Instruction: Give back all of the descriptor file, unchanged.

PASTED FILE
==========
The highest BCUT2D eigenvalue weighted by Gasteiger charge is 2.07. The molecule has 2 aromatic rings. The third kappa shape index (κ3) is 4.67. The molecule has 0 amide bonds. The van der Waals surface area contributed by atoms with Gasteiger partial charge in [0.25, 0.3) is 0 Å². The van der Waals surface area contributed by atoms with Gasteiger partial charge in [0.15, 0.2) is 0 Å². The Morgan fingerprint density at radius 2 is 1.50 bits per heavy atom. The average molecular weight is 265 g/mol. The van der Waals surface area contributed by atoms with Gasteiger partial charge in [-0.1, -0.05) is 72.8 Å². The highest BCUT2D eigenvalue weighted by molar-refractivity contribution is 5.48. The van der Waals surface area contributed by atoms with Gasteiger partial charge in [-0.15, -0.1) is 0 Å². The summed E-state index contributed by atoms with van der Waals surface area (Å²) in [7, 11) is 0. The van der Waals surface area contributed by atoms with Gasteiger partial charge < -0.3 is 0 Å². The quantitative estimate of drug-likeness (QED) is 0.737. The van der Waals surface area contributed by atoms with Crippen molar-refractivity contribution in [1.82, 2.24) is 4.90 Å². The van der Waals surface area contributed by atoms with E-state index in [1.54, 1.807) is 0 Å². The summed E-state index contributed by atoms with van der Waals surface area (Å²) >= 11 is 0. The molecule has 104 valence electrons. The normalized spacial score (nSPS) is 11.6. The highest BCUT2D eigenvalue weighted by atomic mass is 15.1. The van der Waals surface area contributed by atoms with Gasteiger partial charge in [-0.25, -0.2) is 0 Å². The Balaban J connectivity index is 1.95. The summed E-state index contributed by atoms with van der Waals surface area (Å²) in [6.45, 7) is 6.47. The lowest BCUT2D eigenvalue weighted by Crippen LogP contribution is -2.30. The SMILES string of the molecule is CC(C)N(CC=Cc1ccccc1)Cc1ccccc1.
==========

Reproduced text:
The highest BCUT2D eigenvalue weighted by Gasteiger charge is 2.07. The molecule has 2 aromatic rings. The third kappa shape index (κ3) is 4.67. The molecule has 0 amide bonds. The van der Waals surface area contributed by atoms with Gasteiger partial charge in [0.25, 0.3) is 0 Å². The van der Waals surface area contributed by atoms with Gasteiger partial charge in [0.15, 0.2) is 0 Å². The Morgan fingerprint density at radius 2 is 1.50 bits per heavy atom. The average molecular weight is 265 g/mol. The van der Waals surface area contributed by atoms with Gasteiger partial charge in [-0.1, -0.05) is 72.8 Å². The highest BCUT2D eigenvalue weighted by molar-refractivity contribution is 5.48. The van der Waals surface area contributed by atoms with Gasteiger partial charge in [-0.15, -0.1) is 0 Å². The summed E-state index contributed by atoms with van der Waals surface area (Å²) in [7, 11) is 0. The van der Waals surface area contributed by atoms with Gasteiger partial charge < -0.3 is 0 Å². The quantitative estimate of drug-likeness (QED) is 0.737. The van der Waals surface area contributed by atoms with Crippen molar-refractivity contribution in [1.82, 2.24) is 4.90 Å². The van der Waals surface area contributed by atoms with E-state index in [1.54, 1.807) is 0 Å². The summed E-state index contributed by atoms with van der Waals surface area (Å²) >= 11 is 0. The molecule has 104 valence electrons. The normalized spacial score (nSPS) is 11.6. The highest BCUT2D eigenvalue weighted by atomic mass is 15.1. The van der Waals surface area contributed by atoms with Gasteiger partial charge in [-0.25, -0.2) is 0 Å². The Balaban J connectivity index is 1.95. The summed E-state index contributed by atoms with van der Waals surface area (Å²) in [6.45, 7) is 6.47. The lowest BCUT2D eigenvalue weighted by Crippen LogP contribution is -2.30. The SMILES string of the molecule is CC(C)N(CC=Cc1ccccc1)Cc1ccccc1.